Using Graphical Models for an Intelligent Mixed-Initiative Dialog Management System

  • Stefan Schwärzler
  • Günther Ruske
  • Frank Wallhoff
  • Gerhard Rigoll
Conference paper
Part of the Lecture Notes in Computer Science book series (LNCS, volume 5618)


The main goal of dialog management is to provide all information needed to perform e. g. a SQL-query, a navigation task, etc. Two principal approaches for dialog management systems exist: system directed ones and mixed-initiative ones. In this paper, we combine both approaches mentioned above in a novel way, and address the problem of natural intuitive dialog management. The objective of our approach is to provide a natural dialog flow. The whole dialog is therefore represented in a finite state machine: the information gathered during the dialog is represented in the states of the finite state machine; the transitions within the state machine denote the dialog steps into which the dialog is separated. The information is obtained from each natural spoken sentence by hierarchical decoding into tags, e. g. the name-tag and the address-tag. These information tags are gathered during the dialog; either by human initiative or by distinct questioning by the dialog manager. The models use information from the semantic information tags, the dialog history, and the training corpus. From all these integrated parts we achieve the best path to the end of the dialog by Viterbi decoding through the transition network after each information step. From the Air Travel Information System (ATIS) database, we extract all 21650 naturally spoken questions and the SQL-queries as answers for the trainings phase. The experiments have been realized on 200 automatically generated dialog sentences. The system obtains the semantic information in all test-sentences and leads the dialogs successfully to the end. In 66.5% of the sample dialogs we achieve the minimum of the required dialog steps. Hence, 33.5% of the dialogs have over-length.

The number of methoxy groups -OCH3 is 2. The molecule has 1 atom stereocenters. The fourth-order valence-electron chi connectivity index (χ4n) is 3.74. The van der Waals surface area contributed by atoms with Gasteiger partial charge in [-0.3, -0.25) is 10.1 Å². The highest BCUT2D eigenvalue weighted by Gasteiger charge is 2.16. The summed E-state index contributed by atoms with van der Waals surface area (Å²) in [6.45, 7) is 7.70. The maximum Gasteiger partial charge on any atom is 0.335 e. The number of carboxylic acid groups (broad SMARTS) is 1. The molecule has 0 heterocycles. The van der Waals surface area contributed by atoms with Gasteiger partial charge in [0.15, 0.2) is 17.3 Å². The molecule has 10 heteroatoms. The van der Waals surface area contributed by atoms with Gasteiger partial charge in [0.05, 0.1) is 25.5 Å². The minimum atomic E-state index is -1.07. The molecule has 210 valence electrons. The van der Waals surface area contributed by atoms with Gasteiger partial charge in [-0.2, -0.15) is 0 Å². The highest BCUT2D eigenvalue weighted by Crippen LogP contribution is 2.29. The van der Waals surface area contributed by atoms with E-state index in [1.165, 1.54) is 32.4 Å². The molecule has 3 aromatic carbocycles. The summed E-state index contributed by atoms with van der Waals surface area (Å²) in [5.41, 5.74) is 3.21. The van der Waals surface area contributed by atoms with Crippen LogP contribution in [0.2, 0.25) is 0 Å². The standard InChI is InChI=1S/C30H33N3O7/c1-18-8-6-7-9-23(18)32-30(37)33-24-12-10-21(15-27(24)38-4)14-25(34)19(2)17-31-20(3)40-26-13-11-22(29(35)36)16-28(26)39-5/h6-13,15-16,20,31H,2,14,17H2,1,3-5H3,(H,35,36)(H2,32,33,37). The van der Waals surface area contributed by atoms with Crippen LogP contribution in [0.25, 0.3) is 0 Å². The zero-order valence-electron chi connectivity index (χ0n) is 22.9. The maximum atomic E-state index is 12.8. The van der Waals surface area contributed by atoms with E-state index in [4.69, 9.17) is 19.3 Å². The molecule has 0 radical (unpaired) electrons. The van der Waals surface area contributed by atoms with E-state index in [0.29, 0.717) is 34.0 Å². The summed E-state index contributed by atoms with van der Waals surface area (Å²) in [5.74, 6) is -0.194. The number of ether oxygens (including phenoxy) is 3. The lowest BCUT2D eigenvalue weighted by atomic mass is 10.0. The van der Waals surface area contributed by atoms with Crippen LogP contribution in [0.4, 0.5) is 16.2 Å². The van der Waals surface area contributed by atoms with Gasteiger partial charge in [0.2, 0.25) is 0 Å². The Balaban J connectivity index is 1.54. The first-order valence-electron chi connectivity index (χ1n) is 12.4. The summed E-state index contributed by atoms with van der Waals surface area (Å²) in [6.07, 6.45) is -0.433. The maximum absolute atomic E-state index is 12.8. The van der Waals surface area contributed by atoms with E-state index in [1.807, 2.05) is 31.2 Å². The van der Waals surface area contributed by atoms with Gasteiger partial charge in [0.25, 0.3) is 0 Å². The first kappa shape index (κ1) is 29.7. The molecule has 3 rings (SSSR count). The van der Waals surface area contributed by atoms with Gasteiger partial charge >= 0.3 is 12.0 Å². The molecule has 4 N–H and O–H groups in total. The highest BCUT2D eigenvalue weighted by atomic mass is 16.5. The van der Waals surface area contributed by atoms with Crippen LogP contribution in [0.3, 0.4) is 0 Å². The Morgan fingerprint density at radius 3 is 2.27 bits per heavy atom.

dialog management learning knowledge management intelligent systems 


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Copyright information

© Springer-Verlag Berlin Heidelberg 2009

Authors and Affiliations

  • Stefan Schwärzler
    • 1
  • Günther Ruske
    • 1
  • Frank Wallhoff
    • 1
  • Gerhard Rigoll
    • 1
  1. 1.Institute for Human-Machine CommunicationTechnische Universität MünchenMunichGermany

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